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Resident PGY 3
Henry Ford Hospital
Dermatofibrosarcoma protuberans (DFSP) is a low-to-intermediate grade cutaneous sarcoma with reported at 3 per 1,000,000 individuals. It is a locally aggressive tumor which originates in the dermis and invades deeper structures. Up to 90% of cases of DFSP are associated with a translocation between chromosomes 17 and 22. These tumors have a high risk of local recurrence but very rarely exhibit metastatic spread. Several histologic variants exist, including fibrosarcomatous DFSP, and in this case, pigmented DSFP. Pigmented dermatofibrosarcoma protuberans, otherwise also known as a Bednar tumor, is a rare variant of DFSP first described in 1956 which accounts for less than 5% of all DSFP cases. It is distinguished by the presence of melanin containing dendritic cells within the tumor. Histologically, tumor cells are arranged in compact spindle shaped bundles. These tumors may be derived from neuroectodermal cells although no consensus has been reached. DSFP occurs equally in men and women and most commonly occurs in young to middle aged adults. These cutaneous sarcomas typically present on the trunk, back and shoulders as a slow-growing mass or plaque that may be hyperpigmented. Less that 1% present on genitalia, and only two DSFP cases to date have been reported involving the perianal region.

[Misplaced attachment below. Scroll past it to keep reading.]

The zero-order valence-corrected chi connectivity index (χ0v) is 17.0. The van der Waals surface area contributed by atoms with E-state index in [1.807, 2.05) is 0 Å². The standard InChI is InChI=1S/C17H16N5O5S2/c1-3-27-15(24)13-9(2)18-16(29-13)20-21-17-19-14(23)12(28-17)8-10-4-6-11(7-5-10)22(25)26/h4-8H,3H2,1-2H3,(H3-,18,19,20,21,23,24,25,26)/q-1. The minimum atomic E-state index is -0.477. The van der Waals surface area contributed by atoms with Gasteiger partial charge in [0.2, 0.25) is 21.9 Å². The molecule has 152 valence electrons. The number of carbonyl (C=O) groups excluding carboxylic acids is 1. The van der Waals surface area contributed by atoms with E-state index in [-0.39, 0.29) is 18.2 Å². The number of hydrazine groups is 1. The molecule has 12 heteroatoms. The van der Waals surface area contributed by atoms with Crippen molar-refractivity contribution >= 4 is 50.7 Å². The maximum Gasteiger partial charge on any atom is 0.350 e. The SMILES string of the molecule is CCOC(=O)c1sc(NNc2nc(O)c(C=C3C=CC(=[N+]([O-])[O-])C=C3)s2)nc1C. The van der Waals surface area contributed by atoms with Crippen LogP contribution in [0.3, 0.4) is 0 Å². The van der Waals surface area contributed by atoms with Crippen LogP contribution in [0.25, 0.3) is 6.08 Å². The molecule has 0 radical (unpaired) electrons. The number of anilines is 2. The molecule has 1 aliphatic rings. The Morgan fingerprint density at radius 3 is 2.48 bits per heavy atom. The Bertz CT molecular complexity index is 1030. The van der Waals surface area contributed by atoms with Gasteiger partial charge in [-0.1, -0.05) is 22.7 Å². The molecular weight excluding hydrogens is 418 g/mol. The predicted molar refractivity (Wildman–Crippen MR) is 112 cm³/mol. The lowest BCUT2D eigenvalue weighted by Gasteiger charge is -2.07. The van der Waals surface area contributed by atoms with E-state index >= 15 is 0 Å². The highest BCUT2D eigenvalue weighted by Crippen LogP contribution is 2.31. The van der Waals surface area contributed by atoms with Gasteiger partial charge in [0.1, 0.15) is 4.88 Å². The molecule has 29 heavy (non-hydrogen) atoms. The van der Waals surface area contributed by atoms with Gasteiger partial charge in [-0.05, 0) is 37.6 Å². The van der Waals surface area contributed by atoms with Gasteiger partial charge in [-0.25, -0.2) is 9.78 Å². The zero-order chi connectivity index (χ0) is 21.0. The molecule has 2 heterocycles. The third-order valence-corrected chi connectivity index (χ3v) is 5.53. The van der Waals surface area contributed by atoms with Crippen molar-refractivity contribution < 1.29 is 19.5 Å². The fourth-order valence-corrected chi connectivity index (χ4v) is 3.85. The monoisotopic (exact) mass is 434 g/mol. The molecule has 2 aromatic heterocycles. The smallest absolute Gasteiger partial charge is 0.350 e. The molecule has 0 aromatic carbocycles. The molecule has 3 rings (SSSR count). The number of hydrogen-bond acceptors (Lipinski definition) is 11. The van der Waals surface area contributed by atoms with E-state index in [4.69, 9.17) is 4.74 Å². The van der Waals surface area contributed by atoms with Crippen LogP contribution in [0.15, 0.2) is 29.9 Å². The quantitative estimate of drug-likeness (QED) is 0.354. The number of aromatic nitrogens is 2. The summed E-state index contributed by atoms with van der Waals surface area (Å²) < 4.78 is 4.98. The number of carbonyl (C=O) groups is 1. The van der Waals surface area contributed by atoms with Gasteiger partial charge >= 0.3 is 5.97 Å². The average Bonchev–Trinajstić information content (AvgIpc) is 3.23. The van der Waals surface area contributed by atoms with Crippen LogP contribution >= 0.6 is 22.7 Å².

Worden, Andrew; Sorek, Claire; Kandagatla, Pridvi; Yoho, Daniel; Woodward, Ann; and Pimentel, Jason, "Perianal Pigmented Variant of Dermatofibrosarcoma Protuberans" (2019). Case Reports. 78.